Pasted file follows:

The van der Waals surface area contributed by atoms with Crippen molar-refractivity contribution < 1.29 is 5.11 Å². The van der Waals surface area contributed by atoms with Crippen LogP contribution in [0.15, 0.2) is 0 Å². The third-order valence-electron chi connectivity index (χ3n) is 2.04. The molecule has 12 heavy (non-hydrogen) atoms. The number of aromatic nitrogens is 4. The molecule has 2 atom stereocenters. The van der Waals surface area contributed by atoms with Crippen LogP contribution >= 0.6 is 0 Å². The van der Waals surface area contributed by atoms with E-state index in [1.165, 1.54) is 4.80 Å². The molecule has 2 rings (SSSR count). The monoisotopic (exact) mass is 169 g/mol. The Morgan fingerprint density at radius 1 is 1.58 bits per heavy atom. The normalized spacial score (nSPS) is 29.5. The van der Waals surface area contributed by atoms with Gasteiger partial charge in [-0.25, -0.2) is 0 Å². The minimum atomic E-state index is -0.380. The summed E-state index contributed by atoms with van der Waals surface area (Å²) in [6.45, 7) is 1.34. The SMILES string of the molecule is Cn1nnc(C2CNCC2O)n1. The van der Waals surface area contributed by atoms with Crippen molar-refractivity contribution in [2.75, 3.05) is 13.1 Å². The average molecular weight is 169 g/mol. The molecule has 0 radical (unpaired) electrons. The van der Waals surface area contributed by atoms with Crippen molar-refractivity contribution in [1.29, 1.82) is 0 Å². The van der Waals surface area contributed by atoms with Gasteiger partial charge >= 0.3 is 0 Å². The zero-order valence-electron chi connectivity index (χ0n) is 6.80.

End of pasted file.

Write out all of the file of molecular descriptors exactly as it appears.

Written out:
The van der Waals surface area contributed by atoms with Crippen molar-refractivity contribution < 1.29 is 5.11 Å². The van der Waals surface area contributed by atoms with Crippen LogP contribution in [0.15, 0.2) is 0 Å². The third-order valence-electron chi connectivity index (χ3n) is 2.04. The molecule has 12 heavy (non-hydrogen) atoms. The number of aromatic nitrogens is 4. The molecule has 2 atom stereocenters. The van der Waals surface area contributed by atoms with Crippen LogP contribution >= 0.6 is 0 Å². The van der Waals surface area contributed by atoms with E-state index in [1.165, 1.54) is 4.80 Å². The molecule has 2 rings (SSSR count). The monoisotopic (exact) mass is 169 g/mol. The Morgan fingerprint density at radius 1 is 1.58 bits per heavy atom. The normalized spacial score (nSPS) is 29.5. The van der Waals surface area contributed by atoms with Gasteiger partial charge in [-0.25, -0.2) is 0 Å². The minimum atomic E-state index is -0.380. The summed E-state index contributed by atoms with van der Waals surface area (Å²) in [6.45, 7) is 1.34. The SMILES string of the molecule is Cn1nnc(C2CNCC2O)n1. The van der Waals surface area contributed by atoms with Crippen molar-refractivity contribution in [2.75, 3.05) is 13.1 Å². The average molecular weight is 169 g/mol. The molecule has 0 radical (unpaired) electrons. The van der Waals surface area contributed by atoms with Crippen molar-refractivity contribution in [1.29, 1.82) is 0 Å². The van der Waals surface area contributed by atoms with Gasteiger partial charge >= 0.3 is 0 Å². The zero-order valence-electron chi connectivity index (χ0n) is 6.80.